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€STR v. EURIBOR: the battle of the euro benchmark

Tomorrow heralds an important milestone in the evolving saga of LIBOR's discontinuation, seeing the launch of the fifth and final rate, €STR, as the proposed successor to euro LIBOR. However, although in our other articles (available here and here) we have encouraged market participants to keep abreast of market developments and make the transition over to the relevant risk-free rate when appropriate, this article tells a slightly different story. Here we note that while LIBOR's demise is scheduled for the end of 2021, taking with it its euro rate, the market already had (and is likely to continue to have) a viable alternative to euro LIBOR in the form of EURIBOR. To date, there has been no suggestion that EURIBOR will be discontinued, instead efforts have been made to fortify the rate. In this article, therefore, we not only examine €STR, but also EURIBOR and look at the factors that loan market participants may need to consider when documenting euro loans going forward.



€STR (and the move away from EONIA)

Following the announcement by the UK Financial Conduct Authority (FCA) that LIBOR was to be discontinued, the working group on Euro Risk-Free Rates (the "Euro Working Group") quickly looked at publicising its euro risk-free rate alternative. Whilst most other working groups looked to existing risk-free rates, where available, the Euro Working Group excluded the possibility of using EONIA (the Euro OverNight Index Average), the effective overnight reference rate for euro, on the basis of its non-compliance with the EU Benchmarks Regulation 2016/1011 ("BMR"). The BMR broadly applied from 1 January 2018 (with the transition period for critical and third country benchmarks to be extended to 31 December 2021 via provisions in the EU Low Carbon Benchmarks Regulation), introducing a code of conduct for contributors that involves the use of robust methodologies and sufficient and reliable data. In particular, it calls for the use of actual transactional data, where possible. As early as 2018, however, the European Money Markets Institute (EMMI), the current administrator of EONIA, had made public its conclusion that compliance with the BMR was unlikely on the basis that the volume of transactions underpinning EONIA had fallen significantly over time.

Instead, we saw the announcement of a new rate known as €STR (the Euro Short-Term Rate), to be administered by the European Central Bank. According to a press release from the European Central Bank on 11 July 2019, €STR will be published for the first time at 8:00 a.m. CET tomorrow (2 October 2019) reflecting the trading activities of today (1 October 2019), with a revised rate to be republished at 9.00 a.m. CET should errors be detected (it should be noted that Guideline (EU) 2019/1265 of the European Central Bank of 10 July 2019 requires publication no later than 9:00 a.m. CET, with any revisions and republication to take place by 11:00 a.m. CET, if errors are detected following publication). With the launch of a new overnight rate, EONIA will become surplus to requirements and be discontinued from 3 January 2022. In the meantime, however, EONIA will continue to exist under a new methodology that makes direct reference to €STR (calculated as €STR, plus a spread of 8.5 basis points). By contrast to EONIA, which requires voluntary data submissions from its 28 panel banks, €STR is a rate based exclusively on transactional data from unsecured overnight borrowing transactions, reported daily by banks in accordance with the Money Market Statistical Reporting Regulation (which currently amounts to roughly 50 of the largest banks in the euro area in terms of balance sheet size) and is therefore in line with the BMR (and IOSCO Principles).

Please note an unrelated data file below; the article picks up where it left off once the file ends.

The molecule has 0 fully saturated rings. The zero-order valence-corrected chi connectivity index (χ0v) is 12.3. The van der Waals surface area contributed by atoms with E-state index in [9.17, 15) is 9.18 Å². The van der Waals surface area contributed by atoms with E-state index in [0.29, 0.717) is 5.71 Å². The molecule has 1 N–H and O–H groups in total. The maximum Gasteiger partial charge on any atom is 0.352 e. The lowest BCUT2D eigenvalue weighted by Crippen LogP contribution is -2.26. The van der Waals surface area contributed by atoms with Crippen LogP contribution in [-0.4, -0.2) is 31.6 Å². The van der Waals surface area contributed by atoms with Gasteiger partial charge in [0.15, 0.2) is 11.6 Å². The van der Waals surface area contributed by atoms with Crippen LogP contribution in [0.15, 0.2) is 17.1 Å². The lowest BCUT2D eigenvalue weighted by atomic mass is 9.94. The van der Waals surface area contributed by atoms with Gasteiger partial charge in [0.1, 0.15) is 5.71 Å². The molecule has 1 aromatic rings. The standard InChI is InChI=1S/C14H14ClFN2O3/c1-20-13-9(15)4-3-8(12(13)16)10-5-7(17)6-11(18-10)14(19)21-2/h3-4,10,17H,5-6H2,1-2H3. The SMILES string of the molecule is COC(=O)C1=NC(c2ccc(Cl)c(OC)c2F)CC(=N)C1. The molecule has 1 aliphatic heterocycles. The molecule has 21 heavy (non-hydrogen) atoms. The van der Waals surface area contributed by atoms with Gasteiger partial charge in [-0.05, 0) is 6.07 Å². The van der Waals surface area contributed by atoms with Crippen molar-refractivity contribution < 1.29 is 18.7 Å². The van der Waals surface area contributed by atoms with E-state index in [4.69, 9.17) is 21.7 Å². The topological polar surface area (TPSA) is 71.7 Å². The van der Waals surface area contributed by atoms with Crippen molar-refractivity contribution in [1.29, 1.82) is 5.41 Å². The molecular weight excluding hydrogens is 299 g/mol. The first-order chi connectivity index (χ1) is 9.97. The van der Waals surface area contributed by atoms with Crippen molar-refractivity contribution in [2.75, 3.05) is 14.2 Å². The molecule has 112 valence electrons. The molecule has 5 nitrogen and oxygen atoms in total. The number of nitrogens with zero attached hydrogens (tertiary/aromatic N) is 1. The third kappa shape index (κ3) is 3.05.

EURIBOR (or the Euro Interbank Offered Rate) is a daily reference rate published by EMMI, representing the rate at which credit institutions in the EU can borrow wholesale funds in euros in the unsecured money markets. EURIBOR is calculated for 1-week, 1-month, 3-month, 6-month and 12-month tenors, and published at or shortly after 11:00 a.m. CET on each TARGET 2 business day. EURIBOR, like LIBOR therefore, is a forward-looking term rate.

In October 2018, EMMI noted that, without reform, it could not be guaranteed that EURIBOR would be compliant with the BMR. In February 2019, it published a blueprint, whereby it proposed to transition its panel banks (19 at that time) across from its current quote-based methodology to a new hybrid methodology, anchored in transactions, to the extent possible. The hybrid methodology uses a hierarchical approach consisting of three levels, applied progressively. Under level 1, panel bank contributions are based solely on eligible transactions for that particular tenor. Level 2 looks at contributions based on transactions across the maturity spectrum using a formulaic calculation technique provided by EMMI. Finally, under level 3, contributions are based on transactions and/or data from a range of markets closely related to the unsecured euro money market, using a combination of modelling techniques and/or panel bank judgment. With its proposal to move across to this methodology, EMMI was successful in receiving authorisation under the BMR in July 2019 and will start to transition panel banks to the hybrid methodology by the end of this year.